Spenser Confidential Mark Wahlberg

Spenser Confidential is so familiar, it may have been self-generated by Netflix’s AI

A shameless attempt to will a new franchise into being, the newest Mark Wahlberg / Peter Berg joint both suffers and benefits from how familiar it is.

It’s common knowledge that one of the many advantages Netflix has in the content game at the moment is data. More so than the sheer firepower of budget, stars, talent or even IP, having detailed data on everything that their subscribers consume is an ace-in-the-hole that simply didn’t exist before streaming.

To be perfectly honest, however, I’ve never really seen that reflected in Netflix’s original feature selection. Sure, it generates insane amounts of rom-coms that appeal to the broadest possible audience, but the big event movies that Netflix has produced have never felt that different from… well, all the other big event movies being produced.

That changed mere minutes into Spenser Confidential, an admittedly somewhat-coherent attempt at generating the ultimate Mark Wahlberg vehicle. It’s not even “the ultimate” in the sense that it aims to be the best or to transcend its roots; it aims to be the most Mark Wahlberg movie possible. Spenser Confidential is about as down-the-middle and safe as an action movie can be in 2020, but in a way, I have to respect that chutzpah.

Very loosely based on a character created by Robert B. Parker that spawned a series in the late ’80s starring Robert Urich, Spenser Confidential is shameless, dad-skewed pandering at its purest: a mix-and-match grouping of genres and genre elements (not to mention many faithful Netflix employees) sure to please even the most discerning middle-aged men. Again, this sounds like a put-down — but as a man hurtling towards middle age myself (ever since the day I was born, in fact), I have to appreciate that I will never truly bore of these sort of boilerplate detective stories.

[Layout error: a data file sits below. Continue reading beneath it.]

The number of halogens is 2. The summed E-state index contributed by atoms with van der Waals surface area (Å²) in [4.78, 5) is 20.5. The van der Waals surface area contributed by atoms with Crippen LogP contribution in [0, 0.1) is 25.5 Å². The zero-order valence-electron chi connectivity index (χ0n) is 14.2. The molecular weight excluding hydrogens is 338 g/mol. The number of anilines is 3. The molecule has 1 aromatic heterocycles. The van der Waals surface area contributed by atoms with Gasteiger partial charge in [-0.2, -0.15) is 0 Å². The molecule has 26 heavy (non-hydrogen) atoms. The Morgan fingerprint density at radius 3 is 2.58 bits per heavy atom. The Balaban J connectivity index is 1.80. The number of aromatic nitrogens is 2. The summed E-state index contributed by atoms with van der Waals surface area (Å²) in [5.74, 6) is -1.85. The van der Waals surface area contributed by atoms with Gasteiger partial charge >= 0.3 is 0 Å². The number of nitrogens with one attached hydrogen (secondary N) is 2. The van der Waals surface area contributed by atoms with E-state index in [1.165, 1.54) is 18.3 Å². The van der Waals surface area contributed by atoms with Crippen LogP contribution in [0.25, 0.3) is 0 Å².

Spenser (he doesn’t have a last name — or a first name, I suppose, given that Spenser could well be his surname) is a former Boston cop who has just done five years in prison for aggravated assault on his former superior, Captain Boylan. He’s released back into the care of his mentor (Alan Arkin), who runs a halfway house for ex-cons in the heart of Southie. Spenser wants to leave the past behind and learn the long-haul driver trade, but on the very day of his release, the superior he assaulted is brutally murdered. The discovery of that body is almost immediately followed by the discovery of the body of another officer, who has seemingly killed himself after killing Boylan. Spenser knows that something’s fishy — because Spenser’s intuitions about people, as simplistic as they can be, are pretty much always correct — and he decides to take matters into his own hands, assisted by his MMA-fighting housemate Hawk (Winston Duke).